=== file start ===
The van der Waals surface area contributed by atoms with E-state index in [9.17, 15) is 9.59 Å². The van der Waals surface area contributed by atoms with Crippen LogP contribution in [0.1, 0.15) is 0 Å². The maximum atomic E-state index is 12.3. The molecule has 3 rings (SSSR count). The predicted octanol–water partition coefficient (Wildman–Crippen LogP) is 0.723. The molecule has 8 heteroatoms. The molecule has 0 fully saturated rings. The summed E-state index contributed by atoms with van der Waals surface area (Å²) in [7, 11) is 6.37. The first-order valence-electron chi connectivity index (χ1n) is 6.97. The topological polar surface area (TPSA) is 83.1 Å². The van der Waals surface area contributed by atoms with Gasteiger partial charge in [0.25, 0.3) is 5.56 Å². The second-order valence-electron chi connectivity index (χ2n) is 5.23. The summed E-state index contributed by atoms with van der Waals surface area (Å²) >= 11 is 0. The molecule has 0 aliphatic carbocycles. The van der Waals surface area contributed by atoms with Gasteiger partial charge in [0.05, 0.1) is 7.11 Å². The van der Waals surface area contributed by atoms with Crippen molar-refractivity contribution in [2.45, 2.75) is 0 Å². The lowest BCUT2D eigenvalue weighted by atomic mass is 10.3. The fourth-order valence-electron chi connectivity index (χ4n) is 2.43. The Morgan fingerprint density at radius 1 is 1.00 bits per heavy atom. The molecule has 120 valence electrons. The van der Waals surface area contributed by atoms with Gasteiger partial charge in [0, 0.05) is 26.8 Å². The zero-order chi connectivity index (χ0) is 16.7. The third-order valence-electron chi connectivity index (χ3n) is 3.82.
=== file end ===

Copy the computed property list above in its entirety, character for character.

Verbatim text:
The van der Waals surface area contributed by atoms with E-state index in [9.17, 15) is 9.59 Å². The van der Waals surface area contributed by atoms with Crippen LogP contribution in [0.1, 0.15) is 0 Å². The maximum atomic E-state index is 12.3. The molecule has 3 rings (SSSR count). The predicted octanol–water partition coefficient (Wildman–Crippen LogP) is 0.723. The molecule has 8 heteroatoms. The molecule has 0 fully saturated rings. The summed E-state index contributed by atoms with van der Waals surface area (Å²) in [7, 11) is 6.37. The first-order valence-electron chi connectivity index (χ1n) is 6.97. The topological polar surface area (TPSA) is 83.1 Å². The van der Waals surface area contributed by atoms with Gasteiger partial charge in [0.25, 0.3) is 5.56 Å². The second-order valence-electron chi connectivity index (χ2n) is 5.23. The summed E-state index contributed by atoms with van der Waals surface area (Å²) >= 11 is 0. The molecule has 0 aliphatic carbocycles. The van der Waals surface area contributed by atoms with Gasteiger partial charge in [0.05, 0.1) is 7.11 Å². The van der Waals surface area contributed by atoms with Crippen molar-refractivity contribution in [2.45, 2.75) is 0 Å². The lowest BCUT2D eigenvalue weighted by atomic mass is 10.3. The fourth-order valence-electron chi connectivity index (χ4n) is 2.43. The Morgan fingerprint density at radius 1 is 1.00 bits per heavy atom. The molecule has 120 valence electrons. The van der Waals surface area contributed by atoms with Gasteiger partial charge in [0, 0.05) is 26.8 Å². The zero-order chi connectivity index (χ0) is 16.7. The third-order valence-electron chi connectivity index (χ3n) is 3.82.